Syncope and presyncope lead to well over one million emergency room visits in the United States each year. Elucidating the cause of syncope or presyncope, which are grouped together given similar etiologies and outcomes, can be exceedingly difficult given the diverse etiologies. This becomes more challenging as some causes, such as vasovagal syncope, are relatively innocuous while others, such as cardiac-related syncope, carry a significant increased risk of death. While the mainstay of syncope and presyncope assessment is a detailed history and physical examination, imaging can play a role in certain situations. In patients where a cardiovascular etiology is suspected based on the appropriate history, physical examination, and ECG findings, resting transthoracic echocardiography is usually considered appropriate for the initial imaging. While no imaging studies are considered usually appropriate when there is a low probability of cardiac or neurologic pathology, chest radiography may be appropriate in certain clinical situations. The American College of Radiology Appropriateness Criteria are evidence-based guidelines for specific clinical conditions that are reviewed annually by a multidisciplinary expert panel. The guideline development and revision include an extensive analysis of current medical literature from peer reviewed journals and the application of well-established methodologies (RAND/UCLA Appropriateness Method and Grading of Recommendations Assessment, Development, and Evaluation or GRADE) to rate the appropriateness of imaging and treatment procedures for specific clinical scenarios. In those instances where evidence is lacking or equivocal, expert opinion may supplement the available evidence to recommend imaging or treatment.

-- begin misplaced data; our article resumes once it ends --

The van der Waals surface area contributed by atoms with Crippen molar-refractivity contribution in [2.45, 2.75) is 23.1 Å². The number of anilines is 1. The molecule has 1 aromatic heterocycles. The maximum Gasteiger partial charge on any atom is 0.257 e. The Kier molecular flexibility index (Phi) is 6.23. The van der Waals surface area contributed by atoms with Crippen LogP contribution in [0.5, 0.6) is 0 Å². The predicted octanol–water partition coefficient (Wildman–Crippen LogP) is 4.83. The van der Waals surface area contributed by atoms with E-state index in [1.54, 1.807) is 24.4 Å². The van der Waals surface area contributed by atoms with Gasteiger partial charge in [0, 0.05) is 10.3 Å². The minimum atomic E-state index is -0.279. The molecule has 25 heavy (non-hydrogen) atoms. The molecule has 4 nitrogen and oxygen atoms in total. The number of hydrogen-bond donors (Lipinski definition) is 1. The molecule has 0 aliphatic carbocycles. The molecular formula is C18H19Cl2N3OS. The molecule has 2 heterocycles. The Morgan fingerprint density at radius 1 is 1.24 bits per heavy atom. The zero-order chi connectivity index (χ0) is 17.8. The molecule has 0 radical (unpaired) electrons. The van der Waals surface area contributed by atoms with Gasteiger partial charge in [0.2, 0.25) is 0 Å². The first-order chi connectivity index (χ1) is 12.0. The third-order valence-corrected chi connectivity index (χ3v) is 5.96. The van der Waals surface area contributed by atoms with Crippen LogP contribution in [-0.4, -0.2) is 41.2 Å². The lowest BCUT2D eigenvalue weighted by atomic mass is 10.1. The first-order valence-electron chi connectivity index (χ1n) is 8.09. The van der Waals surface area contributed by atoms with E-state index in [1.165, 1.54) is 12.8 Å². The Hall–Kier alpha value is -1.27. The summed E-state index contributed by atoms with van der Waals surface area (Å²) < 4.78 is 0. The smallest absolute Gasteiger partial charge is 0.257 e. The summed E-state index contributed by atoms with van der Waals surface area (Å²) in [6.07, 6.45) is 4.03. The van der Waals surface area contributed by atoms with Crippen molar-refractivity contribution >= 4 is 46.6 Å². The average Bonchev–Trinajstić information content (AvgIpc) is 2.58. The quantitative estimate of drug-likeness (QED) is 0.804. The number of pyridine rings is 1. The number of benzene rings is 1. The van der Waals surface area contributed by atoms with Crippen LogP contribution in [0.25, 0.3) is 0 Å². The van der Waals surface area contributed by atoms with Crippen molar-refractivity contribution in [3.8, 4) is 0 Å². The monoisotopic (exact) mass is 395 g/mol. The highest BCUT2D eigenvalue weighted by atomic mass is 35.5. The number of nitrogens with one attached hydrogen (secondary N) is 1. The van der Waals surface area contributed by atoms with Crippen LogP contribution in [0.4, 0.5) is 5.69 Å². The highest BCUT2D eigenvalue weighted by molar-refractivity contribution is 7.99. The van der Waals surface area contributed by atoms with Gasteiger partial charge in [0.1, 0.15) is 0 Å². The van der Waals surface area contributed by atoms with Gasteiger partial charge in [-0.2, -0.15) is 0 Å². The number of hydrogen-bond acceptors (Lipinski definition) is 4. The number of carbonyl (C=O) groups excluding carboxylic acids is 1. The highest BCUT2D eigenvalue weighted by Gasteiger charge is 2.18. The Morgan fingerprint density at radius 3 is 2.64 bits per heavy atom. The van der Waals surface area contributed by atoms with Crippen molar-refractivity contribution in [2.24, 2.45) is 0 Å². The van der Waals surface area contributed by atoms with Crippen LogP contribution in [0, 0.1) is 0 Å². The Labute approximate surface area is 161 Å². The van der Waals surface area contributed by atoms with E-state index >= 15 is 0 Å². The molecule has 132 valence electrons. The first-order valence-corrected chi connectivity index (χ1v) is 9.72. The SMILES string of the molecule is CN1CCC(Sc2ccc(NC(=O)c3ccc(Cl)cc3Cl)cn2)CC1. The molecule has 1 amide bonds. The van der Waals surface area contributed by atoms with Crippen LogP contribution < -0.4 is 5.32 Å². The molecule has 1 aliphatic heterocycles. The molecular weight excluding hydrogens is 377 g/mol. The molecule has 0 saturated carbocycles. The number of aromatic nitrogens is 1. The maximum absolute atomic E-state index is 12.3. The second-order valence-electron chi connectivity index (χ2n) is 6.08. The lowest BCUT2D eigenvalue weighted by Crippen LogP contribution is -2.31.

- Appropriate Use Criteria
- Appropriateness Criteria
ASJC Scopus subject areas
- Radiology Nuclear Medicine and imaging